Brian Cronin’s weekly feature Comic Book Legends Revealed is an incredible source of answers to comic book questions you didn’t even know to ask. He’s covered everything from Superman to Howard the Duck in his 300+ entries. One of his most interesting topics, to me at least, came in part three of his #300 special feature and dealt with a subject very close to where I currently am in my effort to read the entire story of the X-Men all the way through.
The background story had been building for nearly a year throughout both Uncanny X-Men and New Mutants. Professor X had been mugged by students who believed him to be sympathetic to mutants (and then learned him to be actually a mutant himself) and left for dead on the street. He was saved by the Morlocks, whose Healer barely managed to bring him back from death, but his full recovery depended on allowing himself time to rest and recuperate. Needless to say, he pushed himself harder than ever and his body began failing on him to the point that he lay dying at the close of issue #200 forcing Magneto to swear to take over for him at his school and serve as headmaster for both the X-Men and the New Mutants. And then the Starjammers suddenly appeared and fixed him.
But the interesting bit wasn’t the debate on whether the original plan had been to actually kill Xavier or not at this point. On that note, it certainly seemed like that was the case – especially Magneto’s reaction at the close of the issue, despite knowing Xavier would come out peachy-keen. No, the real story would come from a rather snooty-looking Brit who appeared for the issue’s signature event – the Trial of Magneto.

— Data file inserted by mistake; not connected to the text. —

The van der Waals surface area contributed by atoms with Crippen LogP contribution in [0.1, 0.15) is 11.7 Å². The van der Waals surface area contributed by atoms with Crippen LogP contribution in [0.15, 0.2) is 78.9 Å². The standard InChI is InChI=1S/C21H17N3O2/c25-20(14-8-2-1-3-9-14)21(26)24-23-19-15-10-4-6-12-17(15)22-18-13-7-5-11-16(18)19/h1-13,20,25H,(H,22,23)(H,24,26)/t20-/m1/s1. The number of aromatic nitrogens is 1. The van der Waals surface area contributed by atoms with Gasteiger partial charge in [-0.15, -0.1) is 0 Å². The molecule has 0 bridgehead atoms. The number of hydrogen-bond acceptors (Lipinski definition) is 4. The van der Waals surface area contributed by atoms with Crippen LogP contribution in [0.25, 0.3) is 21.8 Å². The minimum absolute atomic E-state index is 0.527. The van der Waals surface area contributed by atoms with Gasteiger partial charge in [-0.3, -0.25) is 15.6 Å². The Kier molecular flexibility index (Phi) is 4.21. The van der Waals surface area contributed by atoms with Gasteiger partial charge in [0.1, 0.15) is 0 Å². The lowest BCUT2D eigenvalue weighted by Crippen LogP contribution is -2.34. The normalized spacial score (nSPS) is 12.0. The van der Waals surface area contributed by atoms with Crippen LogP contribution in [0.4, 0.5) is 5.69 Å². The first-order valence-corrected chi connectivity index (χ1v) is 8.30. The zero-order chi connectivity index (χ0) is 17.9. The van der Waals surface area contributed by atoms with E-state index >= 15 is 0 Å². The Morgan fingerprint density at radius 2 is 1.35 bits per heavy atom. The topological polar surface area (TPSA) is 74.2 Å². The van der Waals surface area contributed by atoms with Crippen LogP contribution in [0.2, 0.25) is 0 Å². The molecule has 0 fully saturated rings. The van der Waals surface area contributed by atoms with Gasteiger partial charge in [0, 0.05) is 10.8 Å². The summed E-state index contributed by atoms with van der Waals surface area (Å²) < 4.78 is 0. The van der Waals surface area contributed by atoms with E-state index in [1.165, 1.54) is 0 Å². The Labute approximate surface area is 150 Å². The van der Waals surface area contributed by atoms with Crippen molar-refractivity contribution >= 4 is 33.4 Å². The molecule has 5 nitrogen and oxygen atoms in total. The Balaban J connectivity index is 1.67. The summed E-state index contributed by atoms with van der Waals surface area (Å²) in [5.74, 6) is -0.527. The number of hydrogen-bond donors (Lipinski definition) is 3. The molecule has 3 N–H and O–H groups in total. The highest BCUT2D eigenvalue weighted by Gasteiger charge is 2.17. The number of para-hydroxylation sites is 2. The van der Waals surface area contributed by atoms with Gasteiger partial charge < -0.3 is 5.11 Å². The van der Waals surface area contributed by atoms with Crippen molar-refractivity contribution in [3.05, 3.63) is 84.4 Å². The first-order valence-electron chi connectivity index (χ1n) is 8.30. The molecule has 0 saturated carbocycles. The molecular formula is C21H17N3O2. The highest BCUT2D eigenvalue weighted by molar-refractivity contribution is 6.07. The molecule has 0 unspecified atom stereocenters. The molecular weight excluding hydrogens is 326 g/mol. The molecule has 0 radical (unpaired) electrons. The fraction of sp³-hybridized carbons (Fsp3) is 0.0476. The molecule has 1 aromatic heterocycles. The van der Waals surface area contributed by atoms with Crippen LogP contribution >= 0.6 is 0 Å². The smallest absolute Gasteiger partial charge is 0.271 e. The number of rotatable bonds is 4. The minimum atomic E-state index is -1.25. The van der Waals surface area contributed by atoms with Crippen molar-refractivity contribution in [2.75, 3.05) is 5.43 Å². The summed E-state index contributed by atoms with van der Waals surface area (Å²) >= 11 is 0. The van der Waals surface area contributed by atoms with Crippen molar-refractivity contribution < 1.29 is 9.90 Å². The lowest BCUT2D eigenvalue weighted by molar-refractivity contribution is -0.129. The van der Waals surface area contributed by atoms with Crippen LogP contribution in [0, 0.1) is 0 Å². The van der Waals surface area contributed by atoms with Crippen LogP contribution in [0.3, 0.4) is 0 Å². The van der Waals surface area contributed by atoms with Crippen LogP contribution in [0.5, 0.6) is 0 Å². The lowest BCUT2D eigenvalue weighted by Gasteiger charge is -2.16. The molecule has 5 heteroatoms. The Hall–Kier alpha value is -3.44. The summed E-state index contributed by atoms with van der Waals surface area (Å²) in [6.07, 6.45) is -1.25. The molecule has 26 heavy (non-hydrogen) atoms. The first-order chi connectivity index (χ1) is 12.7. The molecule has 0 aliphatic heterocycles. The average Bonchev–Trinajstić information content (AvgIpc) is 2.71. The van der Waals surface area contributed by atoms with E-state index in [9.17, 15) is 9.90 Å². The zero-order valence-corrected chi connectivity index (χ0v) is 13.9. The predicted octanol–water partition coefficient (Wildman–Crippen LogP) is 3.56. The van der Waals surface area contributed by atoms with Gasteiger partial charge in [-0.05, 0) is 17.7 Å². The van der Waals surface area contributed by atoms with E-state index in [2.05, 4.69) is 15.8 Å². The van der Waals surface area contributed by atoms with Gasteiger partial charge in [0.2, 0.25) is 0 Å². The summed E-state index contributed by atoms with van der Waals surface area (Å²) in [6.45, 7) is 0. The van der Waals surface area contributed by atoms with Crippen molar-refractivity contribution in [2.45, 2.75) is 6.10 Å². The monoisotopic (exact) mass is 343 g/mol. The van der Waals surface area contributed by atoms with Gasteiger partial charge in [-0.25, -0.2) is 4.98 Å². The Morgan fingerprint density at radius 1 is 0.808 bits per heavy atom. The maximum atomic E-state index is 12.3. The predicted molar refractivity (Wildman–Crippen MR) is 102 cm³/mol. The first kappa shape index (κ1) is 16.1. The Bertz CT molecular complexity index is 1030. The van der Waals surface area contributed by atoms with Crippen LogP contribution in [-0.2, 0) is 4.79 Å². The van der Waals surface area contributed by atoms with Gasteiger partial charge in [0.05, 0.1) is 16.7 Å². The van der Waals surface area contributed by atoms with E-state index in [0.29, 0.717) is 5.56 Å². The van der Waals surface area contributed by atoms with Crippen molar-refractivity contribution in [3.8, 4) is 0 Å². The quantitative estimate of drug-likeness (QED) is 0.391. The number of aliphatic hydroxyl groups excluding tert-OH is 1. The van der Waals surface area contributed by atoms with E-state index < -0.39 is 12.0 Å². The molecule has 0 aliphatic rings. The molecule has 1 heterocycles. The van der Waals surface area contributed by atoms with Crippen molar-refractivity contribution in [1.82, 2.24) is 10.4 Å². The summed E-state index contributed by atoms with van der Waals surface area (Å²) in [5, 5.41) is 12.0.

This was a less-than-likable character (I mean LOOK at him!) who popped in for a one-off appearance, made an ass of himself, and was never seen again. My first time reading this issue, I thought very little of him, believing him to simply be a character used to vocalize anti-mutant hatred as a foil to someone else who could defend mutants. After the issue, I never thought another thing about him.
But as Mr. Cronin revealed in his dealing with the matter, there was far more to Jasper James planned, only the plot was scrapped due to disagreement between Marvel and Alan Moore (yes THAT Alan Moore) that forced a retooling of the X-Men plotline. The tale is not just interesting in what was planned and was forced to be changed, but also how those ideas were eventually retooled and used in Uncanny anyway.
Read more of this post